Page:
Extraterritoriality has been a priority since Dodd-Frank passed in 2010 because two provisions in the law could have the unintended consequence of reducing transparency into OTC derivatives markets.
The new regulatory structure requires swap data repositories, which are the key to enhancing transparency, to provide the SEC and the CFTC with plenary access to all data that it collects and maintains — even if that data falls outside the scope of U.S. jurisdiction.
The law also requires U.S.-based SDRs to receive a written indemnification agreement from non-U.S. regulators confirming they will abide by confidentiality requirements and indemnify the SDR and the regulating agency for any expenses arising from litigation relating to the information.
The extraterritorial reach of these provisions would give, for example, U.S. regulators the legal right to review data on a trade between two British banks transacting in the United Kingdom involving a British underlying entity — even though the United States has no material interest in that transaction. Furthermore, the British regulator would also be required under Dodd-Frank to indemnify the U.S. SDR to gain access to that same data.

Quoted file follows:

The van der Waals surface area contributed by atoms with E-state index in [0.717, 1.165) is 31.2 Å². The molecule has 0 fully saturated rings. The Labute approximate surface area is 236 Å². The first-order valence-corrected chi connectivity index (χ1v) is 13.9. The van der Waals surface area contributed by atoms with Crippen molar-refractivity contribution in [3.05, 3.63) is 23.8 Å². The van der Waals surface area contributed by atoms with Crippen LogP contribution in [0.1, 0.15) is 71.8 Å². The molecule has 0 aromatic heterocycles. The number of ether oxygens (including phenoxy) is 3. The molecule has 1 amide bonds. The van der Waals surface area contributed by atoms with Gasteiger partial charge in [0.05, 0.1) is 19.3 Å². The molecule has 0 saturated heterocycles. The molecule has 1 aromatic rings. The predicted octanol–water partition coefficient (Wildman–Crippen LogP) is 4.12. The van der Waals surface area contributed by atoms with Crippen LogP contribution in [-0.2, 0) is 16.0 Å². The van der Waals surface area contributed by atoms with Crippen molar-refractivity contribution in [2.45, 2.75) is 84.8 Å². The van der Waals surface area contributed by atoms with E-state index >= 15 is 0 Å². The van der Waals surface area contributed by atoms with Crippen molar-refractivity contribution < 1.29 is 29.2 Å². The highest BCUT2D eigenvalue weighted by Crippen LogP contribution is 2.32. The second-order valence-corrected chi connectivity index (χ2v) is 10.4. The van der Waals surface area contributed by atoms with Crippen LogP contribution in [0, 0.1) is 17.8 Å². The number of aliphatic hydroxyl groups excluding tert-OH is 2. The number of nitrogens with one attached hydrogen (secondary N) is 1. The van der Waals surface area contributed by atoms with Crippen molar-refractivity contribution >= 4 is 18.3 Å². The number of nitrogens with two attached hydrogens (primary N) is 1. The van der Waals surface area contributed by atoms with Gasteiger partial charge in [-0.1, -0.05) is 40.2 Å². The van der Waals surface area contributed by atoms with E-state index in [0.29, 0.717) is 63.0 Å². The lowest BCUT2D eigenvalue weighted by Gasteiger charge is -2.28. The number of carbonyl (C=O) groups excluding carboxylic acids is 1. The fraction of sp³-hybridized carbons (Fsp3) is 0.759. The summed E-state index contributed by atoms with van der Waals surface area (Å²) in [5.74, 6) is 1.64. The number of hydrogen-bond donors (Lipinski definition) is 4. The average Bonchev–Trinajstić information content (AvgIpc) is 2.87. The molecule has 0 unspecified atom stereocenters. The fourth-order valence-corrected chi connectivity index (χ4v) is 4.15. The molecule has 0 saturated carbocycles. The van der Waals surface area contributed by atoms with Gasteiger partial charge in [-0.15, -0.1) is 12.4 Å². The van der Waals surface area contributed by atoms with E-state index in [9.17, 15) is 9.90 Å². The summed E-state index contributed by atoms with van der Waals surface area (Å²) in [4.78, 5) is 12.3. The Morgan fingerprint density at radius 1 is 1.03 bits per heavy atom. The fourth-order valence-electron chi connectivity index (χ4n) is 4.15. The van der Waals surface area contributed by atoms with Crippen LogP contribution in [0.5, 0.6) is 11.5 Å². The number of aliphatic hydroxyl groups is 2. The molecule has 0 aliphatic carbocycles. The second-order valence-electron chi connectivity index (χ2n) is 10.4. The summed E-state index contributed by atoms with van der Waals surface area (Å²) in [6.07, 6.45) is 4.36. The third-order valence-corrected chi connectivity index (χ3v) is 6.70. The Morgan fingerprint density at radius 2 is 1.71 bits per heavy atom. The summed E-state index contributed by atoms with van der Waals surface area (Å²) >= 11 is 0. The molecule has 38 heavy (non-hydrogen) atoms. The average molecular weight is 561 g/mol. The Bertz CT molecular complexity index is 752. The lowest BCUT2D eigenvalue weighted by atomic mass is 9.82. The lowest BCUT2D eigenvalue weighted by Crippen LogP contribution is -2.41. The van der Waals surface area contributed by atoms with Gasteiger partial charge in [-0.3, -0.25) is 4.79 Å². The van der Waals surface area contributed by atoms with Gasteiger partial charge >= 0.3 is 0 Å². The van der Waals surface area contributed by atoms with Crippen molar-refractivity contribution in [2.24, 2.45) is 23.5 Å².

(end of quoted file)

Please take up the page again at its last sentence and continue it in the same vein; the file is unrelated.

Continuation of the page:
These provisions are fundamentally flawed. The provisions fail to recognize foreign legal systems — many of which are unable or unwilling to enter into such agreements — or the inability of the U.S. to accept reciprocal demands from foreign entities.
Moreover, these provisions run contrary to data sharing guidelines already developed by the OTC Derivatives Regulators Forum and in use by repositories throughout the world, including the Depository Trust and Clearing Corp.’s Global Trade Repository for credit default swaps.
Under these guidelines, regulators must maintain the confidentiality of information they obtain from trade repositories and affirm that the information is of material interest to their oversight.
Many regulators worldwide have expressed deep concerns that the provision may force jurisdictions outside the U.S. to establish their own “national” repositories to avoid indemnification. This would fragment the current global data set and limit the ability of regulators worldwide to obtain a comprehensive view of market activity.
Recognizing this risk, foreign jurisdictions have widely rejected the Dodd-Frank approach. For example, European lawmakers did not include an indemnification requirement in its derivatives reform package, known as European Market Infrastructure Regulation.
The unintended consequences of indemnification and plenary access have gained considerable attention among U.S. lawmakers. There now appears to be broad bipartisan and bicameral support in Congress for a legislative measure to correct these technical drafting errors.
With concerns over extraterritoriality growing here and overseas, Congress must act to ensure that regulators continue to have access to as much information tomorrow as they do today.
(This article originally appeared in Roll Call.)